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Referendum and General Elections of 2002
General Pervaiz Musharaf followed the trend of his military predecessors in rulership. Like Ayub Khan and Zia Ul Haq, he endeavored to legitimize martial law rule by constitutional means, and he remained successful to legalize his military rule. No doubt, the military coup of Musharraf gave a setback to the democratic political culture of Pakistan.
He launched a military coup on 12 October 1999, overthrew the elected regime of Prime Minister Nawaz Sharif, and come to power as a result. He justified martial law by proclaiming that a military regime would prevent the country from political destabilization and economic repression. He criticized the popularly elected bodies on the ground that they had failed to bring economic development and social stability to the country.
After coming into power he promulgated Constitutional Provincial Order. Now through PCO, he shielded the military regime. The military junta thought that the judiciary might cause obstacles in the way of martial rule. The Supreme Court could have invalidated the military takeover as an ultra unconstitutional act. But judiciary yielded to the pressure of the military. When General Musharraf won over the support of the Supreme Court, he found his power on solid ground.
To stay in power, General Musharraf announced the plan of a referendum on 8 April 2002. Through a referendum, he wanted to elect himself as President. But according to the 1973 constitution the President could not be elected through a referendum. He must be elected by the Parliament and the Provincial National Assemblies. The Supreme Court did not challenge the referendum process. The military regime brought Election Commission to its command and conferred on it the responsibility to conduct and supervise the referendum. The Election Commission was no longer an independent body. The outcomes of the referendum were surprising for Musharraf. He secured 97% of votes in his favor. It is believed the ISI had rigged the polls on a massive scale. I A Rehman aptly said, “Referendum is unconstitutional and an old lever of the military to rule”.
After the referendum, Musharraf promulgated Legal Framework Order (LFO) on 21 August 2002. Through LFO he did certain constitutional amendments. LFO strengthened the power of the President. Article 58 (2) (b) was revived. Now President had a discretionary power to dissolve the Assembly. Article 112 (2) (b) was revived. Now the Governor had the power to dissolve the Provincial Assembly only with the consent of the President. It allowed Musharraf to rule in uniform. In a nutshell, LFO strengthened the power of Musharraf and helped him rule more securely.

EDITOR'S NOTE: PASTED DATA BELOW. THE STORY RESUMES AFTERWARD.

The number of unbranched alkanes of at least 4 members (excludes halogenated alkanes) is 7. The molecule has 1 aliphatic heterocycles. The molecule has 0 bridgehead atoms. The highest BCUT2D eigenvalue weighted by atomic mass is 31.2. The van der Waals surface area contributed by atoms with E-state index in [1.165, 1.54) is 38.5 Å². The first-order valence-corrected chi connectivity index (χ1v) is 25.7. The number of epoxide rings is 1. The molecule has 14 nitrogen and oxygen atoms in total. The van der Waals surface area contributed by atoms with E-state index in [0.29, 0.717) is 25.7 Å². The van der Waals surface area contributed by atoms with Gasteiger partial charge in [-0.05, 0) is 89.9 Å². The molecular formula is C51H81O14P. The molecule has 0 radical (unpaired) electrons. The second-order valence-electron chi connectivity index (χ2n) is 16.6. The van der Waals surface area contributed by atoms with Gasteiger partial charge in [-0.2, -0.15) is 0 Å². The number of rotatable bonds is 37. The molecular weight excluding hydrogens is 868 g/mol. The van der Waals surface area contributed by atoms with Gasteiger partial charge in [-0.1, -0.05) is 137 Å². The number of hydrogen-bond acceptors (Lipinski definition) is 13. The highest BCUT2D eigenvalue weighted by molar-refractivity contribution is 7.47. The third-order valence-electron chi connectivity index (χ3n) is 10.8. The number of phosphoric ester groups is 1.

Musharraf announced the General Elections for the Parliament and Provincial Assemblies. To secure his position as President, Musharraf needed political support in the National Assembly. The military junta formed a political party named PML(Q). It mainly consisted of dissenters from the PML(N) and the PPP-P. Those who felt a threat from NAB started joining the King’s party. NAB crackdown on those politicians who declined to join King party. Musharraf and the military elite supported the PML(Q). The net result was that PML(Q) secured 78 seats in the National Assembly out of 268. It bagged 128 seats in Punjab. As a result, its position in the Punjab Assembly strengthened.
Another significant development that happened during that election was the coalition of six religious parties. They were calling themselves Mutahida Majlis e Amal (MMA). MMA emerged as a great electoral alliance. MMA gained wild popularity in the NWFP. They played the card of religion and swept the ground in that province by securing 47 seats. MMA secured 45 seats in the National Assembly. The major parties like PPP-P and PML(N) could not gain expected results. PPP-P gained 62 seats in the National Assembly while PML(N) secured 14 seats. Both parties were too incapable to make government in the center. PML(Q) got an advantage from that political scenario. It made a coalition with National Alliance (NA) which secured 12 seats in the NA. Through horse-trading and another political maneuvering, PML(Q) remained successful in swelling its ranks. Mir Zafarullah Jamali from Balochistan was elected as Prime Minister with 172 votes in the House of 342.
Musharraf’s long-standing rule strengthened the influence of the military in politics. The military won over politicians to its area of influence. PML(Q) was formed to secure the vital interests of the military. The backdoor policies of the military impinge on the democratic culture of our country.